Our most recent family pic with only Andrew missing

Tuesday, August 4, 2015


 I think I am once again going to use both the OT and Gospel readings this week and look at Consequences. The OT reading continues with the consequences of David's sexual abuse of Bathsheba, while the Gospel reading has the consequences of Jesus feeding the multitude, which has this eventual result: On hearing it, many of his disciples said, “This is a hard teaching. Who can accept it?” .... From this time many of his disciples turned back and no longer followed him.

In 2 Samuel over the last few weeks, we have watched David’s crimes unfold. Last week, we encountered the consequences—rebuke from a prophet and a curse on his family to last for generations. “The sword shall never depart from your house” (2 Samuel 12:10) meant that his family would begin tearing itself apart from that point forward. This week, we see that curse beginning to come to fruition in the rebellion, usurpation of the throne, and then the death of Absalom. David would eventually die as a feeble, shivering, and broken man. Ultimately, after Solomon was able to consolidate power during his reign, Israel itself would be divided into two nations in the coming generation. David’s crime spree we saw two weeks ago wasn’t the only cause of the dissolution of the unified nation. But last week's reading and this week's story indicate it as a significant contributor.

5 The king commanded Joab, Abishai and Ittai, “Be gentle with the young man Absalom for my sake.” And all the troops heard the king giving orders concerning Absalom to each of the commanders. 6 David’s army marched out of the city to fight Israel, and the battle took place in the forest of Ephraim. 7 There Israel’s troops were routed by David’s men, and the casualties that day were great—twenty thousand men. 8 The battle spread out over the whole countryside, and the forest swallowed up more men that day than the sword. 9 Now Absalom happened to meet David’s men. He was riding his mule, and as the mule went under the thick branches of a large oak, Absalom’s hair got caught in the tree. He was left hanging in midair, while the mule he was riding kept on going.

15 And ten of Joab’s armor-bearers surrounded Absalom, struck him and killed him.

31 Then the Cushite arrived and said, “My lord the king, hear the good news! The Lord has vindicated you today by delivering you from the hand of all who rose up against you.” 32 The king asked the Cushite, “Is the young man Absalom safe?” The Cushite replied, “May the enemies of my lord the king and all who rise up to harm you be like that young man.” 33 The king was shaken. He went up to the room over the gateway and wept. As he went, he said: “O my son Absalom! My son, my son Absalom! If only I had died instead of you—O Absalom, my son, my son!”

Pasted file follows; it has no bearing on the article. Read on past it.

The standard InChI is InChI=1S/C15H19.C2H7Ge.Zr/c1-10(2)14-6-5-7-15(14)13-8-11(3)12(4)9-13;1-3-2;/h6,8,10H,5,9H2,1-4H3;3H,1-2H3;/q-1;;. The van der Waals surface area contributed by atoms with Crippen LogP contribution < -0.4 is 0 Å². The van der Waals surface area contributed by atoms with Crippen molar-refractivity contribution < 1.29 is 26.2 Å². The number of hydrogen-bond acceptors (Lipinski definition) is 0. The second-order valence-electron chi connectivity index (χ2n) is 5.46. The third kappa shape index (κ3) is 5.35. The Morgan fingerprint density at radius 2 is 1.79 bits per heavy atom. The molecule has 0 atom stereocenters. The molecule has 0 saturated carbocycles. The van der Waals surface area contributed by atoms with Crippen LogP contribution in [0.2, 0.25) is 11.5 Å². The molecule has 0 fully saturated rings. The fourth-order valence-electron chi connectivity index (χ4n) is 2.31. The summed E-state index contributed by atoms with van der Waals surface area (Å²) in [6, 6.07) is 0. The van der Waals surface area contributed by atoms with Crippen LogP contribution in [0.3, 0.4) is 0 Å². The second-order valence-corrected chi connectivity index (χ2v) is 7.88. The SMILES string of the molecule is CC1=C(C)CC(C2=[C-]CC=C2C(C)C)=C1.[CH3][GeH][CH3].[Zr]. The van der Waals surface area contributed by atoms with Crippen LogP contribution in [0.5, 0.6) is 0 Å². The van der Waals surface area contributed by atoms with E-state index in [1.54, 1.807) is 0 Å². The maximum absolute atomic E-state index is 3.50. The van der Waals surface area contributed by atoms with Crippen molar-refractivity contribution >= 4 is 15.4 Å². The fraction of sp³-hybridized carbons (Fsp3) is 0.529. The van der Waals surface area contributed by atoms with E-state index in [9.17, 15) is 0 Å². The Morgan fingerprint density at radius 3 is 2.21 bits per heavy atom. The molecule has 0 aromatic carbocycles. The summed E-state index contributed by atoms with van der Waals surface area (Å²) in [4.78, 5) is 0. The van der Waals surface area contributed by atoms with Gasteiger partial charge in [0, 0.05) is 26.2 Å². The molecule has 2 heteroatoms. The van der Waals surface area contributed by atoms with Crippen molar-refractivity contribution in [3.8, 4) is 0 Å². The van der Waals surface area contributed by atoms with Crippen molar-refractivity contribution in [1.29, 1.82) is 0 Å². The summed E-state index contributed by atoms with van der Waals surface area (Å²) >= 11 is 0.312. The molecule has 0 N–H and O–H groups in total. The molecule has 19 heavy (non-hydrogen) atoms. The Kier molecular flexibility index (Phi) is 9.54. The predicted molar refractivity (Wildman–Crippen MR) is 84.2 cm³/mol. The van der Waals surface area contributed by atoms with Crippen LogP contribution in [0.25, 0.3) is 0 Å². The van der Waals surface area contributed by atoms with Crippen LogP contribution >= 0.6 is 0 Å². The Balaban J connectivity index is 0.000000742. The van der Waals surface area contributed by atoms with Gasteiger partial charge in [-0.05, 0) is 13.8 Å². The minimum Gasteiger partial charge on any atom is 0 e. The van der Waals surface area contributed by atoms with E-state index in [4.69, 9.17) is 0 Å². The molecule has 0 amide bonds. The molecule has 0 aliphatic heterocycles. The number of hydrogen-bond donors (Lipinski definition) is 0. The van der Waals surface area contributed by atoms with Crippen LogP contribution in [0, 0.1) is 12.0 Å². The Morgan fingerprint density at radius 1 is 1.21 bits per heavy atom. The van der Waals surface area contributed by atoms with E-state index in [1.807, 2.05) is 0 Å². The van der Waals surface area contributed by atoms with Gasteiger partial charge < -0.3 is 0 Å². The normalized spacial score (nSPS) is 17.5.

35 Then Jesus declared, “I am the bread of life. Whoever comes to me will never go hungry, and whoever believes in me will never be thirsty.

41 At this the Jews there began to grumble about him because he said, “I am the bread that came down from heaven.” 42 They said, “Is this not Jesus, the son of Joseph, whose father and mother we know? How can he now say, ‘I came down from heaven’?”

43 “Stop grumbling among yourselves,” Jesus answered. 44 “No one can come to me unless the Father who sent me draws them, and I will raise them up at the last day. 45 It is written in the Prophets: ‘They will all be taught by God.’[a] Everyone who has heard the Father and learned from him comes to me. 46 No one has seen the Father except the one who is from God; only he has seen the Father. 47 Very truly I tell you, the one who believes has eternal life. 48 I am the bread of life. 49 Your ancestors ate the manna in the wilderness, yet they died. 50 But here is the bread that comes down from heaven, which anyone may eat and not die. 51 I am the living bread that came down from heaven. Whoever eats this bread will live forever. This bread is my flesh, which I will give for the life of the world.”

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